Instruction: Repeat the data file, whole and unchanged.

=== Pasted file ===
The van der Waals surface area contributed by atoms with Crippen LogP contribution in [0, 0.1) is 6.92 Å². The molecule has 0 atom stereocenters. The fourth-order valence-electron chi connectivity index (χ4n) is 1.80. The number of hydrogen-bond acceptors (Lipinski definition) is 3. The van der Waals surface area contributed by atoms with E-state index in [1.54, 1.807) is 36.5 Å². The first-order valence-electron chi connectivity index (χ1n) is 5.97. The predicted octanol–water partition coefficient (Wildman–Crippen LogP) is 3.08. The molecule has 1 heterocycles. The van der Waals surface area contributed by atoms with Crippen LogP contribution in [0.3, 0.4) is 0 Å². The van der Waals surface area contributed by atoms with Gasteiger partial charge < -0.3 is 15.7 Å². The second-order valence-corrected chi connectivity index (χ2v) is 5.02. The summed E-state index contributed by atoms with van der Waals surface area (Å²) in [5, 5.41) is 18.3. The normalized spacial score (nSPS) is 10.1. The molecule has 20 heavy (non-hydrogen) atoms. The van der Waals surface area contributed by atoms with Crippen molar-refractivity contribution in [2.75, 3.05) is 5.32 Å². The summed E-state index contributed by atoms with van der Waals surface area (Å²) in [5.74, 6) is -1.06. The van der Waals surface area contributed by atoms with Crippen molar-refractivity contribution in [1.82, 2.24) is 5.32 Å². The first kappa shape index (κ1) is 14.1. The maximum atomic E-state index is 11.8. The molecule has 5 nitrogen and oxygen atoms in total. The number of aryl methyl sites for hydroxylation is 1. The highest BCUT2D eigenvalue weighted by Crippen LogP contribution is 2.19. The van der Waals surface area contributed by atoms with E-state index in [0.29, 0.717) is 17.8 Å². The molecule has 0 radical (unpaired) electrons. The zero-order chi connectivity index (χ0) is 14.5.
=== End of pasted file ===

The van der Waals surface area contributed by atoms with Crippen LogP contribution in [0, 0.1) is 6.92 Å². The molecule has 0 atom stereocenters. The fourth-order valence-electron chi connectivity index (χ4n) is 1.80. The number of hydrogen-bond acceptors (Lipinski definition) is 3. The van der Waals surface area contributed by atoms with E-state index in [1.54, 1.807) is 36.5 Å². The first-order valence-electron chi connectivity index (χ1n) is 5.97. The predicted octanol–water partition coefficient (Wildman–Crippen LogP) is 3.08. The molecule has 1 heterocycles. The van der Waals surface area contributed by atoms with Crippen LogP contribution in [0.3, 0.4) is 0 Å². The van der Waals surface area contributed by atoms with Gasteiger partial charge < -0.3 is 15.7 Å². The second-order valence-corrected chi connectivity index (χ2v) is 5.02. The summed E-state index contributed by atoms with van der Waals surface area (Å²) in [5, 5.41) is 18.3. The normalized spacial score (nSPS) is 10.1. The molecule has 20 heavy (non-hydrogen) atoms. The van der Waals surface area contributed by atoms with Crippen molar-refractivity contribution in [2.75, 3.05) is 5.32 Å². The summed E-state index contributed by atoms with van der Waals surface area (Å²) in [5.74, 6) is -1.06. The van der Waals surface area contributed by atoms with Crippen molar-refractivity contribution in [1.82, 2.24) is 5.32 Å². The first kappa shape index (κ1) is 14.1. The maximum atomic E-state index is 11.8. The molecule has 5 nitrogen and oxygen atoms in total. The number of aryl methyl sites for hydroxylation is 1. The highest BCUT2D eigenvalue weighted by Crippen LogP contribution is 2.19. The van der Waals surface area contributed by atoms with E-state index in [0.29, 0.717) is 17.8 Å². The molecule has 0 radical (unpaired) electrons. The zero-order chi connectivity index (χ0) is 14.5.